Isaias weakens to tropical storm, expected to strengthen back to hurricane overnight as it approaches Florida

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RALEIGH, N.C. (WTVD) — Hurricane Isaias has now weakened to a tropical storm as of Saturday evening, the tropical storm will then re-strengthen to a hurricane overnight as it approaches the southeast coast of Florida.

As of 5 p.m., Isaias remains 115 miles southeast of Fort Lauderdale in Florida.

Wind speeds decreased slightly from the 2 p.m. with maximum sustained winds of 70 mph with gusts up to 80 mph and is moving northwest at 10 mph.

Meteorologist Steve Stewart says there’s a lot of dry air on Florida’s coast, so Isaias will most likely hold its form and not strengthen.

Hurricane Isaias is expected to bring dangerous storm surge to the Bahamas through Saturday. Hurricane conditions are expected along portions of Florida’s east coast.

With it’s eventual turn to the north, Isaias is still expected to bring heavy rain and potential flash floods to low-lying areas across Florida and the Carolinas.

There are a lot of variables as to when and where Isaias will make a turn northeast to possibly impact the Carolinas. However, central North Carolina can expect heavy rain and strong winds Monday night into Tuesday morning. Minor river flooding is possible across the Carolinas and Virginia early in the week.

Models still show Isaias affecting the North Carolina coast late Monday into Tuesday. The storm is moving quickly, limiting the rainfall totals and duration of winds.

Friday, Gov. Roy Cooper issued a state of emergency for the state of North Carolina ahead of Hurricane Isaias.

FULL STORY HERE: Gov. Roy Cooper declares state of emergency for NC ahead of Hurricane Isaias

The most important question is how far west will the storm go before turning north.

Some models including the Canadian have it coming onshore in south Florida and making its way to the west coast of Florida before turning back to the northeast. The more trusted EURO and GFS make the turn north sooner, keeping Isaias right along the east coast of Florida.

When that turn happens is very difficult to predict and can make all the difference in the world in what effects the storm brings to North Carolina.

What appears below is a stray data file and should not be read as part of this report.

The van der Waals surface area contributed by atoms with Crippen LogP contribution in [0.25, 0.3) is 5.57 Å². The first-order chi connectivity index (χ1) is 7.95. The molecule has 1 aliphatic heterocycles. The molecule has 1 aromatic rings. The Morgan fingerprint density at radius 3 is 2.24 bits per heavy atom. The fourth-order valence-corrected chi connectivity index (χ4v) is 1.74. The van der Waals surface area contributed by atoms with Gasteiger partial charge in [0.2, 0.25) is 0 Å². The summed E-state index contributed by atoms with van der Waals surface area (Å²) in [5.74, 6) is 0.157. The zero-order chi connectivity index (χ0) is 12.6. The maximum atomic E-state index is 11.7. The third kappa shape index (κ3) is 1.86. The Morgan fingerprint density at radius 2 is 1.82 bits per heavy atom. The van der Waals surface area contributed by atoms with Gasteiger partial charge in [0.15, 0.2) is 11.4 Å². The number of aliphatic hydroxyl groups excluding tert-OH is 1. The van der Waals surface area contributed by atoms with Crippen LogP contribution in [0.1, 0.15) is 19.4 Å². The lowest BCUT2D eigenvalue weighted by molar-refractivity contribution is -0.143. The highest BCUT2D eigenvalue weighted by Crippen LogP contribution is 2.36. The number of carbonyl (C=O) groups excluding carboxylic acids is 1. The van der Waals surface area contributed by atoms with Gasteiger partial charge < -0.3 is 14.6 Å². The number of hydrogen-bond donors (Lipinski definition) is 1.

Meteorologist Steve Stewart says the latest EURO model shows the storm possibly coming onshore in Charleston, South Carolina, which is extremely rare. That model has the storm racing up the I-95 Corridor Tuesday morning. However, the GFS, German and CMC models also show the heaviest rain along the I-95 Corridor with three to five inches possible.

If the storm pushes up along the coast of Florida and drives more north than northeast, central North Carolina could be in for flooding rain, tornadoes, and widespread power outages. If the storm gets out of the Bermuda High (northwesterly winds around an area of high pressure) and gets pushed by an area of low pressure currently working its way across the central USA, the storm could turn out to sea.

All of those scenarios will be better understood by Saturday night/Sunday morning. As soon as the system makes its turn north, the ABC11 First Alert Team will be able to make a much better assessment of the specific impacts Isaias will have in your neighborhood.

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Meanwhile, a mandatory visitor evacuation is in order for both Ocean Isle Beach and Ocracoke Island. Both areas will be restricted to residents, homeowners, vendors, and other essential personnel.

On Friday morning, the storm was spinning around Turks & Caicos and dumping heavy rain on the Bahamas. The National Hurricane Center said flash-flooding and mudslides are possible across the Dominican Republic, northern Haiti, Turks & Caicos and the Bahamas.

On Thursday, more than 400,000 customers in Puerto Rico lost power, according to ABC News. Some were trapped in flooding.

The North Carolina coast is already seeing effects of Isaias as a high risk rip current goes into effect starting Friday stretching from Hatteras down to Carolina Beach. The elevated threat will go on into the weekend as the storm continues to move north.

Colorado State University hurricane researcher Phil Klotzbach said Isaias is the earliest ninth Atlantic named storm. The previous record was Irene on August 7, 2005.

Stay with the ABC11 First Alert Weather team as they monitor this hurricane and any threats it may bring to North Carolina.

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